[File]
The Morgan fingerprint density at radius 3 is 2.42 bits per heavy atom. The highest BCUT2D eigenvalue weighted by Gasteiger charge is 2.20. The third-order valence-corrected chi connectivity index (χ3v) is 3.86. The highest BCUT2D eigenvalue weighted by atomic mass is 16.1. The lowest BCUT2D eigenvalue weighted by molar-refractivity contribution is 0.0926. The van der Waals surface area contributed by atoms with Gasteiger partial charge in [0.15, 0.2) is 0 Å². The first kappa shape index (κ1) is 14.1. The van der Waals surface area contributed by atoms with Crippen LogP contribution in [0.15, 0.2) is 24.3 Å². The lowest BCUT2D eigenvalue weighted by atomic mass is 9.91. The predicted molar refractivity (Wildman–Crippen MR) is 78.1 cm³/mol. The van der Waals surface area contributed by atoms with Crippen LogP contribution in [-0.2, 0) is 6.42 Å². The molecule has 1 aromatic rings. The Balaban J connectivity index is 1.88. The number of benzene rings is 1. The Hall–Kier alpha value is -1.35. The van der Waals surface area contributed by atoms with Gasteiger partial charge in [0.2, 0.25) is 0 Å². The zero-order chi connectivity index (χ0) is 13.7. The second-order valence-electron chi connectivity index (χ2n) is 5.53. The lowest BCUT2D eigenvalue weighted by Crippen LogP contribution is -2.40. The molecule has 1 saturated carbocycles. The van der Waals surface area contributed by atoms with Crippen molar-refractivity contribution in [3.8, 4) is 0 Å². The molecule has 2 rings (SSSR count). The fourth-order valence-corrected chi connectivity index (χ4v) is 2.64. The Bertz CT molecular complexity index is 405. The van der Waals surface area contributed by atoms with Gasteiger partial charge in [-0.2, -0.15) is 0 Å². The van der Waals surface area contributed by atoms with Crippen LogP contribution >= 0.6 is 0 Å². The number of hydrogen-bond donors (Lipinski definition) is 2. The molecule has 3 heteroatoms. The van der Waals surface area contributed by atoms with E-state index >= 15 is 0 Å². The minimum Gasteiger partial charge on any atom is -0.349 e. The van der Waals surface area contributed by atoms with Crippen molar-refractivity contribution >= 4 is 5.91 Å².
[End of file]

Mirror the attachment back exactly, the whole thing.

The Morgan fingerprint density at radius 3 is 2.42 bits per heavy atom. The highest BCUT2D eigenvalue weighted by Gasteiger charge is 2.20. The third-order valence-corrected chi connectivity index (χ3v) is 3.86. The highest BCUT2D eigenvalue weighted by atomic mass is 16.1. The lowest BCUT2D eigenvalue weighted by molar-refractivity contribution is 0.0926. The van der Waals surface area contributed by atoms with Gasteiger partial charge in [0.15, 0.2) is 0 Å². The first kappa shape index (κ1) is 14.1. The van der Waals surface area contributed by atoms with Crippen LogP contribution in [0.15, 0.2) is 24.3 Å². The lowest BCUT2D eigenvalue weighted by atomic mass is 9.91. The predicted molar refractivity (Wildman–Crippen MR) is 78.1 cm³/mol. The van der Waals surface area contributed by atoms with Crippen LogP contribution in [-0.2, 0) is 6.42 Å². The molecule has 1 aromatic rings. The Balaban J connectivity index is 1.88. The number of benzene rings is 1. The Hall–Kier alpha value is -1.35. The van der Waals surface area contributed by atoms with Gasteiger partial charge in [0.2, 0.25) is 0 Å². The zero-order chi connectivity index (χ0) is 13.7. The second-order valence-electron chi connectivity index (χ2n) is 5.53. The lowest BCUT2D eigenvalue weighted by Crippen LogP contribution is -2.40. The molecule has 1 saturated carbocycles. The van der Waals surface area contributed by atoms with Crippen molar-refractivity contribution in [3.8, 4) is 0 Å². The molecule has 2 rings (SSSR count). The fourth-order valence-corrected chi connectivity index (χ4v) is 2.64. The Bertz CT molecular complexity index is 405. The van der Waals surface area contributed by atoms with Gasteiger partial charge in [-0.2, -0.15) is 0 Å². The van der Waals surface area contributed by atoms with Crippen LogP contribution >= 0.6 is 0 Å². The number of hydrogen-bond donors (Lipinski definition) is 2. The molecule has 3 heteroatoms. The van der Waals surface area contributed by atoms with E-state index >= 15 is 0 Å². The minimum Gasteiger partial charge on any atom is -0.349 e. The van der Waals surface area contributed by atoms with Crippen molar-refractivity contribution >= 4 is 5.91 Å².